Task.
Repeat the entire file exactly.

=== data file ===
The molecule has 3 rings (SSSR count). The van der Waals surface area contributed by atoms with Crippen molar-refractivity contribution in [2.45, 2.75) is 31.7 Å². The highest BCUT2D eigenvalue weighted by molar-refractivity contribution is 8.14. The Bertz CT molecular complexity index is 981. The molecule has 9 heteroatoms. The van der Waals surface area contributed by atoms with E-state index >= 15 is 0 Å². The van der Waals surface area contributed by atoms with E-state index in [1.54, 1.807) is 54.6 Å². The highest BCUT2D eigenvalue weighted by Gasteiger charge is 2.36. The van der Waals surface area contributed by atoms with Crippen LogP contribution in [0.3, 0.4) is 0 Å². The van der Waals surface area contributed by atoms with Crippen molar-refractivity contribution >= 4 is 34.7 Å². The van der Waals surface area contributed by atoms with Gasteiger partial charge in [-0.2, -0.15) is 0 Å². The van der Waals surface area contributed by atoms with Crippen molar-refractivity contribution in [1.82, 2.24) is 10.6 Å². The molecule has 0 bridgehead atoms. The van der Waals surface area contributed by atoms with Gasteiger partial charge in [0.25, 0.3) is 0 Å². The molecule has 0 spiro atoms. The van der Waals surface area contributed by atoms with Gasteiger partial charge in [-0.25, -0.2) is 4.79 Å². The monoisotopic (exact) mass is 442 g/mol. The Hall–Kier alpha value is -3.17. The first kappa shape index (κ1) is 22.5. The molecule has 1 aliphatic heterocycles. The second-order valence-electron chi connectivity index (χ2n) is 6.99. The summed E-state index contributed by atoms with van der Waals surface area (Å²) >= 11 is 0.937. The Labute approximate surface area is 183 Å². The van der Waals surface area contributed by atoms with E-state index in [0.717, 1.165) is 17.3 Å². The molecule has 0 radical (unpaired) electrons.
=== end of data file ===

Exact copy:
The molecule has 3 rings (SSSR count). The van der Waals surface area contributed by atoms with Crippen molar-refractivity contribution in [2.45, 2.75) is 31.7 Å². The highest BCUT2D eigenvalue weighted by molar-refractivity contribution is 8.14. The Bertz CT molecular complexity index is 981. The molecule has 9 heteroatoms. The van der Waals surface area contributed by atoms with E-state index >= 15 is 0 Å². The van der Waals surface area contributed by atoms with E-state index in [1.54, 1.807) is 54.6 Å². The highest BCUT2D eigenvalue weighted by Gasteiger charge is 2.36. The van der Waals surface area contributed by atoms with Crippen LogP contribution in [0.3, 0.4) is 0 Å². The van der Waals surface area contributed by atoms with Crippen molar-refractivity contribution >= 4 is 34.7 Å². The van der Waals surface area contributed by atoms with Gasteiger partial charge in [-0.2, -0.15) is 0 Å². The van der Waals surface area contributed by atoms with Crippen molar-refractivity contribution in [1.82, 2.24) is 10.6 Å². The molecule has 0 bridgehead atoms. The van der Waals surface area contributed by atoms with Gasteiger partial charge in [0.25, 0.3) is 0 Å². The molecule has 0 spiro atoms. The van der Waals surface area contributed by atoms with Gasteiger partial charge in [-0.25, -0.2) is 4.79 Å². The monoisotopic (exact) mass is 442 g/mol. The Hall–Kier alpha value is -3.17. The first kappa shape index (κ1) is 22.5. The molecule has 1 aliphatic heterocycles. The second-order valence-electron chi connectivity index (χ2n) is 6.99. The summed E-state index contributed by atoms with van der Waals surface area (Å²) >= 11 is 0.937. The Labute approximate surface area is 183 Å². The van der Waals surface area contributed by atoms with E-state index in [0.717, 1.165) is 17.3 Å². The molecule has 0 radical (unpaired) electrons.